“Trust in the Lord with all your heart, and lean not on your understanding. In all your ways acknowledge Him, and He shall direct your paths” ~ Proverbs 3:5-6

For many people this is a memory verse, both because it’s quite succinctly and beautifully phrased, and also because it is one of those snippets that can be a kind of life mantra.  Often when we read this verse the emphasis is on the first sentence, while the second sentence—that of acknowledging Him and allowing Him to direct us—gets glossed over.  I read it recently and the word “acknowledge” jumped out at me, because I had never really ever thought about what that really means.

Understanding “acknowledge”

See, while the technical definition of the word hasn’t really changed, the way our society uses it definitely has—basically to “give a nod” to.  If you’re walking down the street and you see someone you’ve met before, you’ll often acknowledge them with a nod or wave, basically saying “yeah, I see you”.  Or you may acknowledge someone when they give you a gift, or in centuries past a nobleman might acknowledge an illegitimate child as being his own (bestowing some legitimacy).  So by today’s standards, “in all your ways acknowledge Him” is basically the equivalent of professional athletes pointing to the sky after a touchdown—meaningless.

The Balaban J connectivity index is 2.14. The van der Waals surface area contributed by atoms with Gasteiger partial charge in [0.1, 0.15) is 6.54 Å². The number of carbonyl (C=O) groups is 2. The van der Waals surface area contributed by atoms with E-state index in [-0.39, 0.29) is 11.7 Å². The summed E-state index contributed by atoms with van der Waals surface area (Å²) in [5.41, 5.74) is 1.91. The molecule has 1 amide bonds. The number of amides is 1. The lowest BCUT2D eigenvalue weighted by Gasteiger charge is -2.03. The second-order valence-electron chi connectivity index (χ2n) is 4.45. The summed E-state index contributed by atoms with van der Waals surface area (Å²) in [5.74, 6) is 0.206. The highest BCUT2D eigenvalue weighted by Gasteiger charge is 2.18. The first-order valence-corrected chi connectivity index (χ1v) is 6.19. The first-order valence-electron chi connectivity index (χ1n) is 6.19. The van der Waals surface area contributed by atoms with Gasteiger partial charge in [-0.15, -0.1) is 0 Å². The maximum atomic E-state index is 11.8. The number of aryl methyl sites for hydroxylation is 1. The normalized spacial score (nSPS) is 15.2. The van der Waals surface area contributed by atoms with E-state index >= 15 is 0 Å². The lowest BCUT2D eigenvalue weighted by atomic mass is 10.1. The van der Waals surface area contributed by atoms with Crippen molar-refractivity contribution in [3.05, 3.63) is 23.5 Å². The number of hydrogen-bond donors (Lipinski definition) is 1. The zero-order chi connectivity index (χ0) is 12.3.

The trouble is that these understandings of the word render the verse in Proverbs very distant and cold, when the meaning is much more powerful.  The word translated “acknowledge” in most bible translations is yada (H3045), which generally means “to know or recognize”.  In the case of Proverbs 3:6, it is to know His ways inside and out and to recognize that He is the ultimate arbiter of our lives.  It’s a root word so it can be translated many different ways and is used almost a thousand times in the Old Testament.  While most translations use “acknowledge”, the NIV says “in all your ways submit to Him”, while the NLT says “seek His will in all you do”.  Throughout the rest of the bible, yada is most often translated as some form of “to know” (i.e. known, know, knowing), but other uses include “respect”, “understand”, “be sure in”, “consider”, “discover”, and “discern”, and these start to paint a more complete understanding of the word.